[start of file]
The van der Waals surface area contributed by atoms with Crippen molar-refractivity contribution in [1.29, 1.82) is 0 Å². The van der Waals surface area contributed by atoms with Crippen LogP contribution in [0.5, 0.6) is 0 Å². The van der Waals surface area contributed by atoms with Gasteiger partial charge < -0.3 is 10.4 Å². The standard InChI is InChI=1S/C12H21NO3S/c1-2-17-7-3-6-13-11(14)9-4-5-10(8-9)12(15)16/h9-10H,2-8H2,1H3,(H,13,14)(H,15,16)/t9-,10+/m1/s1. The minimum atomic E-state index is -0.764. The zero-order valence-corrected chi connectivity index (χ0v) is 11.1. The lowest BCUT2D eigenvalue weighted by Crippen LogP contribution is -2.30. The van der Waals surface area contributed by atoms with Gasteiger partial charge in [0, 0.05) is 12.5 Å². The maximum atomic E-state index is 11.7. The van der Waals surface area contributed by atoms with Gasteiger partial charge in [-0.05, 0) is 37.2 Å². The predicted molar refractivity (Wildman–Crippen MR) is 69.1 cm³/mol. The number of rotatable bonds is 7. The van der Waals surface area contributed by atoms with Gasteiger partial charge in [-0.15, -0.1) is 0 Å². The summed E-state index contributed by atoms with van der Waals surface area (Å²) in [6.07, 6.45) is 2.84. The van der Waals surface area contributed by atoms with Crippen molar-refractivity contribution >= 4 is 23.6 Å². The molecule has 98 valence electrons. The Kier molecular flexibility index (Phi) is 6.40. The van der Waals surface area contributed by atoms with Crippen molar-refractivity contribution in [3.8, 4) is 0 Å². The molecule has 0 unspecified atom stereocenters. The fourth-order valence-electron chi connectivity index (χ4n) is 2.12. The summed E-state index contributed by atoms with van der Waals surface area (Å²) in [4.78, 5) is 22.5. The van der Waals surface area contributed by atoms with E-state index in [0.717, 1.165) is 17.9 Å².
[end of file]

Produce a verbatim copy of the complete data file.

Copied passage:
The van der Waals surface area contributed by atoms with Crippen molar-refractivity contribution in [1.29, 1.82) is 0 Å². The van der Waals surface area contributed by atoms with Crippen LogP contribution in [0.5, 0.6) is 0 Å². The van der Waals surface area contributed by atoms with Gasteiger partial charge < -0.3 is 10.4 Å². The standard InChI is InChI=1S/C12H21NO3S/c1-2-17-7-3-6-13-11(14)9-4-5-10(8-9)12(15)16/h9-10H,2-8H2,1H3,(H,13,14)(H,15,16)/t9-,10+/m1/s1. The minimum atomic E-state index is -0.764. The zero-order valence-corrected chi connectivity index (χ0v) is 11.1. The lowest BCUT2D eigenvalue weighted by Crippen LogP contribution is -2.30. The van der Waals surface area contributed by atoms with Gasteiger partial charge in [0, 0.05) is 12.5 Å². The maximum atomic E-state index is 11.7. The van der Waals surface area contributed by atoms with Gasteiger partial charge in [-0.05, 0) is 37.2 Å². The predicted molar refractivity (Wildman–Crippen MR) is 69.1 cm³/mol. The number of rotatable bonds is 7. The van der Waals surface area contributed by atoms with Gasteiger partial charge in [-0.15, -0.1) is 0 Å². The summed E-state index contributed by atoms with van der Waals surface area (Å²) in [6.07, 6.45) is 2.84. The van der Waals surface area contributed by atoms with Crippen molar-refractivity contribution >= 4 is 23.6 Å². The molecule has 98 valence electrons. The Kier molecular flexibility index (Phi) is 6.40. The van der Waals surface area contributed by atoms with Crippen molar-refractivity contribution in [3.8, 4) is 0 Å². The molecule has 0 unspecified atom stereocenters. The fourth-order valence-electron chi connectivity index (χ4n) is 2.12. The summed E-state index contributed by atoms with van der Waals surface area (Å²) in [4.78, 5) is 22.5. The van der Waals surface area contributed by atoms with E-state index in [0.717, 1.165) is 17.9 Å².